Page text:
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Author Topic: Bad Syrup?  (Read 779 times)
David LaFerney
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« on: May 10, 2009, 12:13:54 PM »

I'm expecting the arrival of my first ever package of bees tomorrow so I made a batch of sugar syrup with 10 pounds of white cane sugar dumped into 5 quarts of boiling water - stirred until dissolved.  I turned off the burner immediately before adding the sugar.

The syrup has a very slight amber tint to it, and being paranoid I'm afraid that I caramelized it a tiny bit by dumping all of that dry sugar in all at once - it went strait to the bottom and I'm thinking some of it got hot enough to caramelize before I started stirring 15 seconds later.

Am I just being paranoid or do I need to start all over?

Another thing - here in middle TN the weather is warm 70-80s daytime 60 or so at night, and there're a huge number of flowers (honeysuckle, blackberry esp) in bloom - and the hive is 200 feet from a spring.  How much syrup will I probably have to feed before they are bringing in enough on their own.  I'm thinking that 2 gallons of syrup might be more than I need to make anyway.
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asprince
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« Reply #1 on: May 10, 2009, 12:26:18 PM »

I think your syrup is fine. Feed them as long as they want it. They will stop when they no longer need it. Bees do not like honeysuckle but love blackberrys.

Steve 
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Bee-Bop
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« Reply #2 on: May 10, 2009, 12:31:15 PM »

You did no harm !

Use the SEARCH feature on this board, lot's of post on this subject !

To caramelize it you would need to boil it at a rolling boil for quite awhile.

The amber color is just undissolved sugar !

Use the simple test, sick your finger in and then lick it.

Feed till they stop taking it, 2 gallons is only a start.

They use the sugar water food to build their wax cells, when they get going they can use a quart a day.

Join a local bee-club & visit your local public library they have lots of answers.

Good Luck
Bee-Bop
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shaux
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« Reply #3 on: May 10, 2009, 01:47:17 PM »

In order for sugar to caramelize the water must first completely evaporate from the water.  The sugar must then be heated to over 500 degrees Fahrenheit.  With that being said you should be fine.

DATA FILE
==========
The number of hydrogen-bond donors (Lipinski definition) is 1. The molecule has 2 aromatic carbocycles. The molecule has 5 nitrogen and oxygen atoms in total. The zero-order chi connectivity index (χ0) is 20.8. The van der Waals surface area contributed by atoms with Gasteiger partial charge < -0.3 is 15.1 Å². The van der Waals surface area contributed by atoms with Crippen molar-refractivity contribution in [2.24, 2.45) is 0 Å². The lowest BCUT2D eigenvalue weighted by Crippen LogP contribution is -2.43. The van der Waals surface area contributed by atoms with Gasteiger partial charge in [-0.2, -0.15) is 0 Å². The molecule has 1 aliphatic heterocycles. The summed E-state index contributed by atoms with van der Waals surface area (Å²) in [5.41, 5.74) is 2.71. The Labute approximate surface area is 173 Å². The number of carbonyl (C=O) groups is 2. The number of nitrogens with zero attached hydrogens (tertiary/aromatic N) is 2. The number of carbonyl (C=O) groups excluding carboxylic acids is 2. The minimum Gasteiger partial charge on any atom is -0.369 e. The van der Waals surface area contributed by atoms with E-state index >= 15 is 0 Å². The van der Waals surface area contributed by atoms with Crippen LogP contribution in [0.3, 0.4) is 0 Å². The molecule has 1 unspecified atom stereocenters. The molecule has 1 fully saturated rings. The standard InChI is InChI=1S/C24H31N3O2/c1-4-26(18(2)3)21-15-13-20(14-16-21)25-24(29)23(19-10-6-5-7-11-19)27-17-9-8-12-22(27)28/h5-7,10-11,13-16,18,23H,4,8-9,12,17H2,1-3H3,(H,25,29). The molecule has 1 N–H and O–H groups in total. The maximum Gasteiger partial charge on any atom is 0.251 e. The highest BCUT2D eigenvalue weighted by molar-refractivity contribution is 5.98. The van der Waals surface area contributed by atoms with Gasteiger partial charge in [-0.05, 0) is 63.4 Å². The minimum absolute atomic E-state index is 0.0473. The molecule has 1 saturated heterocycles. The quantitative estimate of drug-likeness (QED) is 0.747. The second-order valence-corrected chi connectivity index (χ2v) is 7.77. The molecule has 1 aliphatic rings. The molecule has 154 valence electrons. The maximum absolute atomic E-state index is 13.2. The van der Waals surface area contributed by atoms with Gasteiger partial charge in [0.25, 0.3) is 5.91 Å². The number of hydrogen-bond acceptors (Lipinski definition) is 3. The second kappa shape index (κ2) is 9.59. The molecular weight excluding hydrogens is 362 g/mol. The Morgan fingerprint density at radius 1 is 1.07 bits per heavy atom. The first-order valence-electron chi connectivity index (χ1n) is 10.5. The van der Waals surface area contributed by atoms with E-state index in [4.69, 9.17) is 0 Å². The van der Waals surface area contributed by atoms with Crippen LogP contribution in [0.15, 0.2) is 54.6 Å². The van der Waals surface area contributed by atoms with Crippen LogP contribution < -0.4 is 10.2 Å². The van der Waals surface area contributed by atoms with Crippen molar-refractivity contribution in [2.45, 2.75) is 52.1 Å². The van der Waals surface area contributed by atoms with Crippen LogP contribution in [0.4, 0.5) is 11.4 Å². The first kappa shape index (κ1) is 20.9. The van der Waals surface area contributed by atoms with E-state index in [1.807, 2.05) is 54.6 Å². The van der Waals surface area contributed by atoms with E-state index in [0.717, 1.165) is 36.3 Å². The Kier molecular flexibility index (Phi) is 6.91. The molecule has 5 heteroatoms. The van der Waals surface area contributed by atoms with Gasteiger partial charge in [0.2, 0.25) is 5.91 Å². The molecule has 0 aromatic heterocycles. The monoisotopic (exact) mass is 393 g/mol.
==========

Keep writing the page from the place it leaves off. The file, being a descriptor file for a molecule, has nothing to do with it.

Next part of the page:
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David LaFerney
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« Reply #4 on: May 10, 2009, 05:41:01 PM »

I think your syrup is fine. Feed them as long as they want it. They will stop when they no longer need it. Bees do not like honeysuckle but love blackberrys.

Steve 

Cool.  That is of course what I was hoping to hear. 

I didn't know bees don't like honeysuckle.  I guess with the deep bell shaped flowers they are probably pollinated by moths, butterflies, and humming birds.

Too bad - there are zillions of them right now.
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"It ain't what you don't know that gets you into trouble. It's what you know for sure that just ain't so." Samuel Clemens

Putting the "ape" in apiary since 2009.
David LaFerney
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« Reply #5 on: May 10, 2009, 05:43:43 PM »


Use the SEARCH feature on this board, lot's of post on this subject !

...

Good Luck
Bee-Bop

It's true I should.  However I might point out that there is so much content on this forum that you could say that about almost any question that anyone would ask, and if everyone just used the search it would be pretty non interactive before long.

Thanks to your answer to my question though.
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"It ain't what you don't know that gets you into trouble. It's what you know for sure that just ain't so." Samuel Clemens

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Michael Bush
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« Reply #6 on: May 10, 2009, 07:25:31 PM »

Normal well made syrup is light amber in color.  Caramelized syrup is darker amber in color.
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Michael Bush
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fermentedhiker
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« Reply #7 on: May 10, 2009, 08:59:48 PM »

I think your syrup is fine. Feed them as long as they want it. They will stop when they no longer need it. Bees do not like honeysuckle but love blackberrys.

Steve 

Cool.  That is of course what I was hoping to hear. 

I didn't know bees don't like honeysuckle.  I guess with the deep bell shaped flowers they are probably pollinated by moths, butterflies, and humming birds.

Too bad - there are zillions of them right now.

I don't think it's a matter of them not liking Honeysuckle so much as not having long enough tongues to reach the nectar.  The Bumblebees sure love it.
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